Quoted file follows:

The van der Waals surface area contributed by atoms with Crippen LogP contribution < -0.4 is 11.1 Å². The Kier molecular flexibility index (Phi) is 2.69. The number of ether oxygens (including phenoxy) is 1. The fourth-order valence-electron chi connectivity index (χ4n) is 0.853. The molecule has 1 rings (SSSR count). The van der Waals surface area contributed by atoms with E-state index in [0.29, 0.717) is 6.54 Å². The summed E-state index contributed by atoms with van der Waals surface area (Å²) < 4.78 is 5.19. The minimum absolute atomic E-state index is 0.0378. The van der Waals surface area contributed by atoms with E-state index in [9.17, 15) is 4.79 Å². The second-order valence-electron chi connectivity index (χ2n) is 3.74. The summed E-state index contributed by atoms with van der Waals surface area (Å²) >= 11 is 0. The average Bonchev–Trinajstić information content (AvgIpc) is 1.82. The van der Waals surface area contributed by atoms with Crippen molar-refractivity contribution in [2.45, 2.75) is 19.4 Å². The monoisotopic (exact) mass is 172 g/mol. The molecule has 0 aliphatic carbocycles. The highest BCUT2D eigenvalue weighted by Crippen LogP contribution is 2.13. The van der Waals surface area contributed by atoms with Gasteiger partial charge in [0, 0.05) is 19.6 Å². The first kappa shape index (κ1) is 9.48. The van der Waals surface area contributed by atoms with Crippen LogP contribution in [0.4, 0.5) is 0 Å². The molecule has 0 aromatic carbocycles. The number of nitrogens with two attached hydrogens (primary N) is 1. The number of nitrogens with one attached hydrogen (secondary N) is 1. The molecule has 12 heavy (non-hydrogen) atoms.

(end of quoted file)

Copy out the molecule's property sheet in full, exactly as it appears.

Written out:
The van der Waals surface area contributed by atoms with Crippen LogP contribution < -0.4 is 11.1 Å². The Kier molecular flexibility index (Phi) is 2.69. The number of ether oxygens (including phenoxy) is 1. The fourth-order valence-electron chi connectivity index (χ4n) is 0.853. The molecule has 1 rings (SSSR count). The van der Waals surface area contributed by atoms with E-state index in [0.29, 0.717) is 6.54 Å². The summed E-state index contributed by atoms with van der Waals surface area (Å²) < 4.78 is 5.19. The minimum absolute atomic E-state index is 0.0378. The van der Waals surface area contributed by atoms with E-state index in [9.17, 15) is 4.79 Å². The second-order valence-electron chi connectivity index (χ2n) is 3.74. The summed E-state index contributed by atoms with van der Waals surface area (Å²) >= 11 is 0. The average Bonchev–Trinajstić information content (AvgIpc) is 1.82. The van der Waals surface area contributed by atoms with Crippen molar-refractivity contribution in [2.45, 2.75) is 19.4 Å². The monoisotopic (exact) mass is 172 g/mol. The molecule has 0 aliphatic carbocycles. The highest BCUT2D eigenvalue weighted by Crippen LogP contribution is 2.13. The van der Waals surface area contributed by atoms with Gasteiger partial charge in [0, 0.05) is 19.6 Å². The first kappa shape index (κ1) is 9.48. The van der Waals surface area contributed by atoms with Crippen LogP contribution in [0.4, 0.5) is 0 Å². The molecule has 0 aromatic carbocycles. The number of nitrogens with two attached hydrogens (primary N) is 1. The number of nitrogens with one attached hydrogen (secondary N) is 1. The molecule has 12 heavy (non-hydrogen) atoms.